• kosher salt, to taste
  • fresh basil, cut in ribbons or torn by hand
  • 1 tsp oregano
  • pasta
  • spicy Italian sausage, optional
  • 3 c parmesan cheese, finely shredded
  • fresh mozzarella, sliced
  • 2 cups mozzarella, grated

In a mediuml saucepan, melt butter, add 1 minced garlic clove and whisk in flour, cooking for up to 10 minutes until flour/butter browns. Slowly whisk in milk; add pinch of salt. Stir occassionally until mixture thickens. Remove from heat and stir in 2 cups parmiggiano; set aside. Cook pasta in salted water until al dente (if using boxed pasta, subtract 4 minutes from LOWEST cooktime).

In a separate saucepan, brown pancetta, garlic and onion in 2 T olive oil; add sauce, a pinch of kosher salt, crushed red pepper, oregano and basil. If using sausage, brown in skillet and drain. Get a large cassarole prepared (spray with non-stick spray and drizzle lightly with olive oil). Toss pasta, all but 1 c of red sauce, bechemel and grated mozzarella (and sausage, if using) in prepared cassarole; top with remaining parmiggiano and 1 cup red sauce; distribute sliced mozzarella over top. Bake in a 350 pre-heated oven for 18 minutes. Place pasta under broiler until cheese and pasta just get bubbly and browned…um, deliciousness. pasta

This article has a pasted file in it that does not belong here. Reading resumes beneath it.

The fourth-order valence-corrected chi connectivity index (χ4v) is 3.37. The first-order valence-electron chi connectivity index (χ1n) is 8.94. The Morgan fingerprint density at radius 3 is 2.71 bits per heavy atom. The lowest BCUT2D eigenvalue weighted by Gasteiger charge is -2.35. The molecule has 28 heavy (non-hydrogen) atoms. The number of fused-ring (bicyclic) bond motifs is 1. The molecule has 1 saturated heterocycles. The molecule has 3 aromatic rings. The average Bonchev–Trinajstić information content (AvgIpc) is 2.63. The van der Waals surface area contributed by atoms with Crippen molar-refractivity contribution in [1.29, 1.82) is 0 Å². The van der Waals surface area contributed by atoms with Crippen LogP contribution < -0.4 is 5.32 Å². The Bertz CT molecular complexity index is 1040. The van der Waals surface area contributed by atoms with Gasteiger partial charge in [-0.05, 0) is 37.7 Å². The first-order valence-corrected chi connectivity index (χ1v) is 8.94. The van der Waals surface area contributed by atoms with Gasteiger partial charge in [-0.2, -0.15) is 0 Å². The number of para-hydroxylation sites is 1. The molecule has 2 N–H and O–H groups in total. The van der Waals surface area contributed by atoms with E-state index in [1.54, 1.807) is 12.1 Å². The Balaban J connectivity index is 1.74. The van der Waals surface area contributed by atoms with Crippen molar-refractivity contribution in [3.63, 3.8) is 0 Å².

February 24, 2015
delectablediction

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Val’s Chocolate Heaven Cupcakes.

Originally posted on delectablediction:

I finished reading Wicked Appetite by Janet Evanovich yesterday, and was inspired to make cupcakes.  I have always used a others’ recipes for cakes, but yesterday, I created a chocolate cupcake that is possibly THE best, most tender and tasty cupcake EVER. The problem now?  Naming it:

Val’s Chocolate Heaven in a Cupcake?
Chocolate Chiffon Cupcakes?
Divine Chocolate Cupcakes?
Oh, this makes about 30 cupcakes.

Val’s Chocolate Heaven Cupcakes:

2 c. sugar,
2 c. flour,
1 c. baking cocoa,
1 1/2 tsp. baking soda,
1 tsp. kosher salt,
2 tsp. vanilla,
2 eggs (slightly beaten),
1 1/4 c. buttermilk,
1/2 c. vegetable oil,
1 c. boiling water,
confectioner’s sugar (for sprinkling).

Preheat oven to 350.  Line cupcake tins with paper liners, spray with non-stick spray.  In a a large bowl, sift flour, baking soda, salt, and sugar.  Add buttermilk, 2 eggs, vanilla, and oil.  Beat until well mixed.  Stir in…

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February 15, 2015
delectablediction

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no-knead bread

Originally posted on delectablediction: